Utah Students Strike, Call for Climate Reforms at Fridays for Future Event


Raquel Juarez was a final year student at Ben Lomond High School two years ago when young Swedish activist Greta Thunberg became a leading voice in the call for reform to tackle climate change.

At this point, Thunberg had already started “Fridays for Future”, a global movement where students come out of classrooms to protest the lack of political pressure to tackle growing issues of climate change. Inspired by her, Juarez seized the opportunity to help bring this movement to Utah.

So in 2019, on the day of Utah’s first Fridays For Future event, Juarez escaped the classroom and commuted from Ogden to Salt Lake City to demand that Utah lawmakers look into the question.

She has since graduated and now works full time, but her concern for climate issues is not over. So, the week that country leaders meet to discuss issues such as climate change at the United Nations, she helped organize another walkout in Utah to coincide with a global climate strike on Friday.

“We are not going to tolerate this. It is not fair,” Juarez said. “We’re going to put our studies aside because of our basic human rights to life, a sustainable living future. That’s kind of what it means.”

About two hundred middle and high school students – mostly from the Salt Lake City school district – gathered in Washington Square before marching to the State Capitol, chanting phrases like, “Don’t let our planet die, change. climate is not a lie. and, “Hey, hey, you, you, we deserve a future too.” It was the first major event since the 2019 event.

As the crowds diminished as the afternoon wore on, dozens remained at the Capitol where they knelt and wrote on a large banner the social aspects of climate change they hope to eradicate in the near future. future – issues such as racism, oppression and ignorance. Many of those who stayed then scanned the panel as a symbolic crash of issues they hope will be addressed in the near future.

Participants in Friday’s march say they are tired of the weather being a problem that has been passed down from generation to generation like a stick. They believe they will bear the brunt of the climate effects, especially as new reports indicate the world is warming faster than originally believed. They also believe this is an issue that is not taken seriously enough by state, federal and global lawmakers right now, which they believe means it could be too late for them when their generation occupies these political seats.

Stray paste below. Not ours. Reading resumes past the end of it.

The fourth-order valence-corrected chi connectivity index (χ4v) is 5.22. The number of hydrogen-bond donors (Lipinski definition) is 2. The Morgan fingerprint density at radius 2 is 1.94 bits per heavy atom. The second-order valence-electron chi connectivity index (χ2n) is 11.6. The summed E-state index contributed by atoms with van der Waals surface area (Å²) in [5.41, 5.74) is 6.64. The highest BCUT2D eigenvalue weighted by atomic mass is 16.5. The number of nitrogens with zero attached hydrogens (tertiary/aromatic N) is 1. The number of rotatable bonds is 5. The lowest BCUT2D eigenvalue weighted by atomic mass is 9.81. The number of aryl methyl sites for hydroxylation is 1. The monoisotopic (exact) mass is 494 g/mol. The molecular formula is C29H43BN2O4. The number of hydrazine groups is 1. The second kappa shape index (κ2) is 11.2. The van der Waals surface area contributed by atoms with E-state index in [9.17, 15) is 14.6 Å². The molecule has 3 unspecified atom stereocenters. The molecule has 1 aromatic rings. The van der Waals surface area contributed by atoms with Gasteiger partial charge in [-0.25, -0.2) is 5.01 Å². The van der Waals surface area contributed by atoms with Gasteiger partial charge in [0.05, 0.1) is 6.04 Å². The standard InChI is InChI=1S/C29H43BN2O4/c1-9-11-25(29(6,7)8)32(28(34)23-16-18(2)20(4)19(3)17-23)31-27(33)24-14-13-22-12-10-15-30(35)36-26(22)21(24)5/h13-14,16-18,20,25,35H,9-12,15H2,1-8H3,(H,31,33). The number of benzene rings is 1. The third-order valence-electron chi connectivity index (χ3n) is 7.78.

As Utah remains in one of its worst droughts on record, protesters said Friday this summer produced other reminders of what the future could be: No more wildfires, no more flash floods, more hurricanes and more drought. Almost rightly, a faint blanket of smoke from distant forest fires nearly enveloped the view of Mount Wasatch as organizers spoke from the steps of the State Capitol that overlook the Salt Lake Valley.

“I think everyone should be worried about what’s going to happen because the effects are happening now,” said Natalie Roberts, a freshman at West High School, who helped organize Friday’s rally. .

Fridays For Future supporters gather for a global climate strike on the Capitol in Salt Lake City on Friday. Fridays for Future is a youth-led and organized global climate strike movement that began in August 2018, when 15-year-old Greta Thunberg launched a school climate strike.
Laura Seitz, Deseret News

For students like Roberts, they are discovering for the first time that they can push for change even if they don’t hold office and can’t even vote yet. She was inspired to join the cause by Thunberg and even more after attending the Utah Rally in 2019 as a high school student.

The 14-year-old this time placed herself at the forefront of the rally, walking up State Street with a megaphone and leading the chants along the way.

Friday’s protest is now the norm for her. It was his 60th Fridays For Future Utah event just two years ago. Roberts goes to the State Capitol after school to participate in organizational events held every Friday after the final bell.

Juarez said the climate change movement in Utah is not just inspired by the global discussion. It also draws inspiration from recent March For Our Lives protests against gun violence, Black Lives Matter, and even the civil rights movements of the 1960s, all driven primarily by young activists.

“I think young people in general, throughout history, have been responsible for (changing) things that have been unfair for a long time,” she said.

Climate change has become an increasingly bipartisan issue in Utah in recent years. The Kem C. Gardner Policy Institute at the University of Utah hosted a discussion on the topic earlier this month, in which lawmakers on both sides of the aisle agreed climate change was on the way. happening and needed to be treated. The biggest political divider now is how it should be treated today and how it should move forward.

This is where the problem lies in Utah, in the nation’s capital, and in many countries around the world. Even with new scientific reports and the growing number of natural disasters linked to climate change, Roberts argues that leaders are still not acting urgently enough to address the problem.

“You would think it would inspire people to take action, but surprisingly it doesn’t,” she said.

That’s why she plans to continue attending more walkouts and more rallies in the future, and hopes her peers will join her in the effort.

Juarez agrees. She believes climate change is more important to her generation as she and the following will likely be the most difficult to deal with, which is why she continues to hold rallies.

“We’re going to see the effects, which makes the difference with previous generations,” she said. “It will be something we have to live with.”


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